By Resham Beri
New Delhi, 4 July 2013: In a first of its kind, the Uttarh Pradesh Forest Department facilitated the release of a sloth bear in the Suhelwa Wildlife Sanctuary in Eastern Uttarh Pradesh.
Wildlife SOS, with the support of the Uttarh Pradesh Forest Department (UPFD) released the four year old male sloth bear at Suhelwa Wildlife Sanctuary, Uttar Pradesh on Thursday. The bear was rescued by Wildlife SOS, from Shikohabad village, 75 kilometers from the Taj Mahal in Agra in May this year and after providing treatment, care and keepint it under observation for 8 weeks, it was finally released into its natural habitat. This is the first time a sloth bear has been released in the wild in Uttar Pradesh and it marks a very important step towards understanding man-animal conflicct and steps toward mitigating the same.
Dr. Rupak Dey, Chief Wildlife Warden, Uttar Pradesh Forest Department, a visionary forest officer said, “We are concerned about the human wildlife conflict in the state and releasing a wild bear from a conflict situation with a radio collar is a step towards understanding and mitigating such conflict. This project is in collaboration with Wildlife SOS wherein a research team from the NGO will gather data from the bear’s movements and assist the Forest Department in planning strategy for tackling human wildlife conflict. We selected Suhelwa Wildlife Sanctuary as most suitaable habitat as it has rich biodiversity and will also receive the kind of attention it desesrves.”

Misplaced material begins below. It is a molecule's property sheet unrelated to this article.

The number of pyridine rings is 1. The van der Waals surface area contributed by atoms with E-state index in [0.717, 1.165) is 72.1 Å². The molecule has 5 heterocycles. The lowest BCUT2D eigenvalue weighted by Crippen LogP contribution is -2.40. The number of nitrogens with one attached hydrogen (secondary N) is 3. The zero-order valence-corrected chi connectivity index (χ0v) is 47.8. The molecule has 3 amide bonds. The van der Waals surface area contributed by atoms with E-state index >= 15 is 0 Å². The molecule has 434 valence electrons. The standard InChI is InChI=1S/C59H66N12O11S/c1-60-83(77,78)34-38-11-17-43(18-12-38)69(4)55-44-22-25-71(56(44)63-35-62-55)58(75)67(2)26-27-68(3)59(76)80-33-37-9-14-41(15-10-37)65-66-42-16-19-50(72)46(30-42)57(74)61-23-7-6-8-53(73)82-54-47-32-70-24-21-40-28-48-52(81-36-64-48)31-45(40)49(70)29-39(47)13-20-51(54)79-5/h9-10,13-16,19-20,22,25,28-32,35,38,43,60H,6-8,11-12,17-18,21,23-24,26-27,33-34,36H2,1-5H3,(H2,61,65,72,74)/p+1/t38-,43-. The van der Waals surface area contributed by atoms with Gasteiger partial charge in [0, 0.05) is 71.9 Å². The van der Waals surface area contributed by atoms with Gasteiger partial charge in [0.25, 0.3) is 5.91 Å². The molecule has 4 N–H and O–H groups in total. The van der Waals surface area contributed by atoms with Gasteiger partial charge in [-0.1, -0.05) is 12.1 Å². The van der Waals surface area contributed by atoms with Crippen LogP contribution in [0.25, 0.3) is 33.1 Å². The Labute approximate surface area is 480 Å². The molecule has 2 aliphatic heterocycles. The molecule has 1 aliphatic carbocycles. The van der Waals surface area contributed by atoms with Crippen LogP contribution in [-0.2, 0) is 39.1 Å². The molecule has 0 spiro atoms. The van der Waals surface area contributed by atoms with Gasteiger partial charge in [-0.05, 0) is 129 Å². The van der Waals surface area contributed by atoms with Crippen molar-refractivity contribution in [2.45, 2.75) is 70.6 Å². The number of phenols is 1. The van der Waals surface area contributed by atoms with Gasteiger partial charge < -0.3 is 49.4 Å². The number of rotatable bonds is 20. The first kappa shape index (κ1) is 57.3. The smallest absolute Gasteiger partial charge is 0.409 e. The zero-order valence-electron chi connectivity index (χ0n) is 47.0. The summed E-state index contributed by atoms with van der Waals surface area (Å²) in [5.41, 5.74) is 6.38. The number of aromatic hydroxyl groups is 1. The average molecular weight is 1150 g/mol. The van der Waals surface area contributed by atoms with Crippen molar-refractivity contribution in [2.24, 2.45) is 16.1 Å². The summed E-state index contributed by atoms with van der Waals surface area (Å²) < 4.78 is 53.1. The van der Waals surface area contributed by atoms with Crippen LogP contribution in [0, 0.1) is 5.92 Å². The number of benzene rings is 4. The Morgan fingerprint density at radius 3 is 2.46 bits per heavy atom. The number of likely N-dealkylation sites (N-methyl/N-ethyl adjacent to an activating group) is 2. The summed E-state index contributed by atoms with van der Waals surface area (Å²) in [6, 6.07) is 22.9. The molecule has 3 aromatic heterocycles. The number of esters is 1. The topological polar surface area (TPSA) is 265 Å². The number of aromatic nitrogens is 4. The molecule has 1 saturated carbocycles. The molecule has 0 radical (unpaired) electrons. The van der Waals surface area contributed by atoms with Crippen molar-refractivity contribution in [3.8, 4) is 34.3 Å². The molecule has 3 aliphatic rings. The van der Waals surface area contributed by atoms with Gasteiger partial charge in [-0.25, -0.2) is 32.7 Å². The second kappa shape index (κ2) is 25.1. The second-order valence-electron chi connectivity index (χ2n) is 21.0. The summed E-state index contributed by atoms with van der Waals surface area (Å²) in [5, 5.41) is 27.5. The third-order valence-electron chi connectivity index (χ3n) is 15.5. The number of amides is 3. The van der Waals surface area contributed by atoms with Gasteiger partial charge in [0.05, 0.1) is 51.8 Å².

Expressing his happiness at the succesful release of the sloth bear, Kartick Satyanarayan, co-founder, Wildlife SOS said- “This is a milestone achievement for sloth bear conservation in India. Man-animal conflict is on the rise in many states in India and after the release of this bear, Uttar Pradesh is leading the study and I hope many other states will follow soon. We are grateful to Dr. Rupak Dey, Chief Wildlife Warden of Uttar Pradesh for his support toward the cause and issuing all necessary permits for facilitating the releasing of the sloth bear and for the radio collaring.”
A radio collar has been fixed on the bear’s neck, which will help the Wildlife SOS research team and wildlife biologists to monitor the animal’s movements and ranging pattern. Wildlife Biologist of Wildlife SOS Mr. Baiju Raj, who is also the Administrator of the Agra Bear Rescue and Rehabilitation Facility said, “Suhelwa Wildlife Sanctuary is suitable habitat for sloth bears and we hope to understand habitat utilization alongside feeding habits fo the bear through data obtained from the radio collar.”
The wild sloth bear was found stuck in the middle of a dry drain storm and had almost attacked a member of the Wildlife SOS team during the rescue operation. “The bear was in poor health and terribly stressed when our team rescued him. Once the bear was found fit for release, permission were requested from the Uttar Pradesh Forest Department to release the bear in its natural habitat. A team of five veterinarian and four researchers were involved in the radio collaring process, said Dr. Arun A. Sha, Director Veterinary Operations, Wildlife SOS. The field team that released the bear in Suhelwa led by Wildlife SOS vet Dr. Ilayaraja, Wildlife Researcher Mr. Rinesh and a team of about ten officers from U.P. Forest Department and Wildlife SOS.
The bear was housed in a special quarantine area and tested for diseased and infections before being transported in a special vehicle from the Agra Bear Rehabilitation Facility to the Suhelwa Wildlife Sanctuary where it was released in a dense foret area near Razia taal area of the sanctuary which is 120 km long and 5-9 kilometers wide.
Wildlife SOS is grateful to the San Diego Zoo for providing the resources to make the radio collaring of this bear possible.